8. Set up as much of a routine as possible.

Similar to pre-planning everything, keeping a daily routine is really important for me to help manage anxiety and to help negate any potential difficulties caused by executive dysfunction. I try and get up at the same time, go to bed at the same time, eat my meals at the same time, leave the accommodation at the same time, etc.

It is of course difficult to keep a routine when travelling, but small things like mealtimes, on most occasions, can be kept at the same times. I have to have my 3 main meals in a routine because otherwise I am likely to forget. Which only serves to invite my eating disorder to take advantage. I also need to keep a sleep routine otherwise I know I will not sleep at all – its no fun travelling on zero sleep. I know some people might consider this ‘boring’, but this is what I need to do as an autistic person to cope.

9. Google maps and street view are a life saver.

Seriously. I can’t even remember the number of times I have needed to use google maps and street view.

10. Learn to be comfortable to ask for help.

This is coming from someone who’s life ambition is to live alone as far away from any other human beings as possible. I try and avoid social contact at all costs. My friends probably see me every couple of months, and that’s usually enough for me. But when you’re travelling there will be times when you have no idea where you are going, or which train to get on, or what street your accommodation is on, and google won’t help you. Seriously, it happens sometimes. It’s these times that you have to be comfortable asking someone for help, even if there are language barriers.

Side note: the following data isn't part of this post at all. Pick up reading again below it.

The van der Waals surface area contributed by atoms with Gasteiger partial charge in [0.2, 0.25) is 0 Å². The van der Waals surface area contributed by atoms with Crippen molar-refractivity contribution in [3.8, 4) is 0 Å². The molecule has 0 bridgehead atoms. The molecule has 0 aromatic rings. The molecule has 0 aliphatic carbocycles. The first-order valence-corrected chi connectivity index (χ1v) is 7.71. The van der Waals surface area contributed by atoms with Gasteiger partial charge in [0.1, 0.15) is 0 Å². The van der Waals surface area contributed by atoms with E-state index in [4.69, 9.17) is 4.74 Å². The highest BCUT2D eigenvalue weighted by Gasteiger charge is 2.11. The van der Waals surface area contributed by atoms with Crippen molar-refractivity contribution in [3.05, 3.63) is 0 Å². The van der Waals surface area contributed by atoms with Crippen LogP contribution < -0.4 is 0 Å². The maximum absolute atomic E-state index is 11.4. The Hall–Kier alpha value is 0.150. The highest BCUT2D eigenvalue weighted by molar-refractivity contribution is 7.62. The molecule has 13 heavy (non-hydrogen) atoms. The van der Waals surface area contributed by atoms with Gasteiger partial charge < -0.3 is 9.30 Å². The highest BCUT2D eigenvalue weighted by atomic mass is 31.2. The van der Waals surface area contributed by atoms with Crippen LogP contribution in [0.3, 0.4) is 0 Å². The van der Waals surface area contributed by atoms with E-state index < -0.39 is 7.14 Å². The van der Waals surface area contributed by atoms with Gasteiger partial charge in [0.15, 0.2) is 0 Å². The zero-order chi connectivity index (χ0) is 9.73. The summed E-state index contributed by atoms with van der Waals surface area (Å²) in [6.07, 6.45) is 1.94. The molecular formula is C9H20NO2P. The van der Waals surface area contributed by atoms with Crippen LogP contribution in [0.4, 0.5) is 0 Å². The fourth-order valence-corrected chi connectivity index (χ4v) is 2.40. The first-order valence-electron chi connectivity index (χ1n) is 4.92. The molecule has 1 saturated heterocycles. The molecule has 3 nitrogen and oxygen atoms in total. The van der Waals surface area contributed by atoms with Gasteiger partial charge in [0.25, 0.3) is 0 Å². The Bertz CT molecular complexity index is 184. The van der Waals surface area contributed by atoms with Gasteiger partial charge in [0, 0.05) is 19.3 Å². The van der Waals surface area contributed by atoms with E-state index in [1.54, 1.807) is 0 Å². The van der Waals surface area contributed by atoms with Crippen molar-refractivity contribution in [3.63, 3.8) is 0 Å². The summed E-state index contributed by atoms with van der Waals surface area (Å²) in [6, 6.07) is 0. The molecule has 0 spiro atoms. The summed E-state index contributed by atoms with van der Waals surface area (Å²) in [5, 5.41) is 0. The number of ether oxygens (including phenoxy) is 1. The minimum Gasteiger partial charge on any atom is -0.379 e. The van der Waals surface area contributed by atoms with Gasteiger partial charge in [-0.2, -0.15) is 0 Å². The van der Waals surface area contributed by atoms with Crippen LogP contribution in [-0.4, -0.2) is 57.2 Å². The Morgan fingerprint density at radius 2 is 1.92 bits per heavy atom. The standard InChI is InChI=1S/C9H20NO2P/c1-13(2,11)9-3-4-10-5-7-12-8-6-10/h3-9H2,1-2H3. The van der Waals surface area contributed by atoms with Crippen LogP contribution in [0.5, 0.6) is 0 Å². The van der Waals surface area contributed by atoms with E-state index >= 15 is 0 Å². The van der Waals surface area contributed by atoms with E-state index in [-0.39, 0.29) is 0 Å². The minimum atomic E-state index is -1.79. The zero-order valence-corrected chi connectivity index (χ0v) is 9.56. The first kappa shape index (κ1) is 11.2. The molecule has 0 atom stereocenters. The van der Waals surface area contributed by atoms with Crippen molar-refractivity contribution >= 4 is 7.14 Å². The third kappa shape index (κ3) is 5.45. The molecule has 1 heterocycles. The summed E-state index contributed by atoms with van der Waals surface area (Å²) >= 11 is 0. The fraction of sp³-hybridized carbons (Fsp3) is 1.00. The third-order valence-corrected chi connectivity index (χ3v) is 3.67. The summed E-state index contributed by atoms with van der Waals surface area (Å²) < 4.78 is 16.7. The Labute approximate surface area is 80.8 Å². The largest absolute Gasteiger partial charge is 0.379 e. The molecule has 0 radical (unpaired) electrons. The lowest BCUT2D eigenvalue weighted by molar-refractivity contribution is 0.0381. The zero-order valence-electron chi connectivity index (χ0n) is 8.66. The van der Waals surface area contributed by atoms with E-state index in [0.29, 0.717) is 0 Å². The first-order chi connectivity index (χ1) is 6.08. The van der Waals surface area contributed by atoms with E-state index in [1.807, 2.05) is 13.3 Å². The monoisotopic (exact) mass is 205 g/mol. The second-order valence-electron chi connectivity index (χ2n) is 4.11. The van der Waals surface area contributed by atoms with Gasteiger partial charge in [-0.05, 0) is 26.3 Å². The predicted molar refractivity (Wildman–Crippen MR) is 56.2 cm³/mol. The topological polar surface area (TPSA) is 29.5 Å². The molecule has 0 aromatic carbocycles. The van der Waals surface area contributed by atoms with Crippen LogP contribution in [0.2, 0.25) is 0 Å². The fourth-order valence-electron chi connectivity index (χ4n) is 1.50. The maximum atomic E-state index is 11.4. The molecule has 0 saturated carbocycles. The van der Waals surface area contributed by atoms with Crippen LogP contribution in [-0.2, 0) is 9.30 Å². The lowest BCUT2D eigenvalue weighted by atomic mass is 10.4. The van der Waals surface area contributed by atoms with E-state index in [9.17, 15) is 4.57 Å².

11. Make sure your family/partner/carer knows where you are, what your plans are, and how to get hold of you.

It’s a simple thing but it could save your life. If something happens to you, at least other people are aware of your plans so will know when something isn’t right. It’s also about giving them reassurance that you are okay and having a good time.

12. Get into the spirit of adventure.

Travelling might be scary, anxiety inducing and overwhelming, but it’s also exciting, fun and light-hearted. Its an adventure! Its about exploring new things, learning about different cultures and places, and satisfying curiosities. Make the most of it, enjoy yourself and let yourself have a little freedom.

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About Me

I am a young patient  activist, speaking openly about life with mental illness and autism. My activism includes public speaking, trying to affect change in mental health and/or autism services by contributing to relevant organisations, panels, committees and executive boards. I hope to break down misconceptions, stereotypes and stigma relating to mental illness and autism, and to create a future where mental health services are fit for purpose.

Want to hear me speak? Curious about my story? Think I could help you or your organisation to understand mental health and/or Autism?

Get in touch; Mair.elliott97@gmail.com